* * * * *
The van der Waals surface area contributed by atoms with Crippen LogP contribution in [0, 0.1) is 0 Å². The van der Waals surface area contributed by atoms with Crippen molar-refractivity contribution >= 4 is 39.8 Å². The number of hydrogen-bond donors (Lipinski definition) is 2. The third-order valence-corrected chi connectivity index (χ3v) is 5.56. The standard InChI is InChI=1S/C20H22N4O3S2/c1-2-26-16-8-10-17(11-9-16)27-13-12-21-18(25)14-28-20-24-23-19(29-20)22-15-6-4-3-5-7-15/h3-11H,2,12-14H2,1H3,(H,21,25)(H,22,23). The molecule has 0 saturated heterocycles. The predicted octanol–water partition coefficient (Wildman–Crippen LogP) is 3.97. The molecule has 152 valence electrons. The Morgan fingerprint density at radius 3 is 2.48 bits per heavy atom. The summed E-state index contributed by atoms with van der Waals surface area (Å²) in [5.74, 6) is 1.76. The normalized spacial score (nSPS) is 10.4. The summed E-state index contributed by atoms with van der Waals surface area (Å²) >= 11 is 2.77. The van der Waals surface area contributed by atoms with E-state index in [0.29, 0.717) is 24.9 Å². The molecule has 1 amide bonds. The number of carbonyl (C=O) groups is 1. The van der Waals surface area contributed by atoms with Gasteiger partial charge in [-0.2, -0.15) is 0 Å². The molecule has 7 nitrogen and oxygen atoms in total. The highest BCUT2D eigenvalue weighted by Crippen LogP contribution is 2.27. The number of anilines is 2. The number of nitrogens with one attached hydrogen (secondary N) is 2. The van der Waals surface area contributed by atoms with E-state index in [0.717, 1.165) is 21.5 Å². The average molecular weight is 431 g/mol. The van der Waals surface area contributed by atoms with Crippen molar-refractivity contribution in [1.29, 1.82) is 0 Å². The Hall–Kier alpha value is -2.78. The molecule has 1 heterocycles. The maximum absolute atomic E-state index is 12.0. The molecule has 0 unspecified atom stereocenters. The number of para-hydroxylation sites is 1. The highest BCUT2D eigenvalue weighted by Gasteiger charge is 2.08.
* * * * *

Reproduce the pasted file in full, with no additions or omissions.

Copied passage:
The van der Waals surface area contributed by atoms with Crippen LogP contribution in [0, 0.1) is 0 Å². The van der Waals surface area contributed by atoms with Crippen molar-refractivity contribution >= 4 is 39.8 Å². The number of hydrogen-bond donors (Lipinski definition) is 2. The third-order valence-corrected chi connectivity index (χ3v) is 5.56. The standard InChI is InChI=1S/C20H22N4O3S2/c1-2-26-16-8-10-17(11-9-16)27-13-12-21-18(25)14-28-20-24-23-19(29-20)22-15-6-4-3-5-7-15/h3-11H,2,12-14H2,1H3,(H,21,25)(H,22,23). The molecule has 0 saturated heterocycles. The predicted octanol–water partition coefficient (Wildman–Crippen LogP) is 3.97. The molecule has 152 valence electrons. The Morgan fingerprint density at radius 3 is 2.48 bits per heavy atom. The summed E-state index contributed by atoms with van der Waals surface area (Å²) in [5.74, 6) is 1.76. The normalized spacial score (nSPS) is 10.4. The summed E-state index contributed by atoms with van der Waals surface area (Å²) >= 11 is 2.77. The van der Waals surface area contributed by atoms with E-state index in [0.29, 0.717) is 24.9 Å². The molecule has 1 amide bonds. The number of carbonyl (C=O) groups is 1. The van der Waals surface area contributed by atoms with Gasteiger partial charge in [-0.2, -0.15) is 0 Å². The molecule has 7 nitrogen and oxygen atoms in total. The highest BCUT2D eigenvalue weighted by Crippen LogP contribution is 2.27. The number of anilines is 2. The number of nitrogens with one attached hydrogen (secondary N) is 2. The van der Waals surface area contributed by atoms with E-state index in [0.717, 1.165) is 21.5 Å². The average molecular weight is 431 g/mol. The van der Waals surface area contributed by atoms with Crippen molar-refractivity contribution in [1.29, 1.82) is 0 Å². The Hall–Kier alpha value is -2.78. The molecule has 1 heterocycles. The maximum absolute atomic E-state index is 12.0. The molecule has 0 unspecified atom stereocenters. The number of para-hydroxylation sites is 1. The highest BCUT2D eigenvalue weighted by Gasteiger charge is 2.08.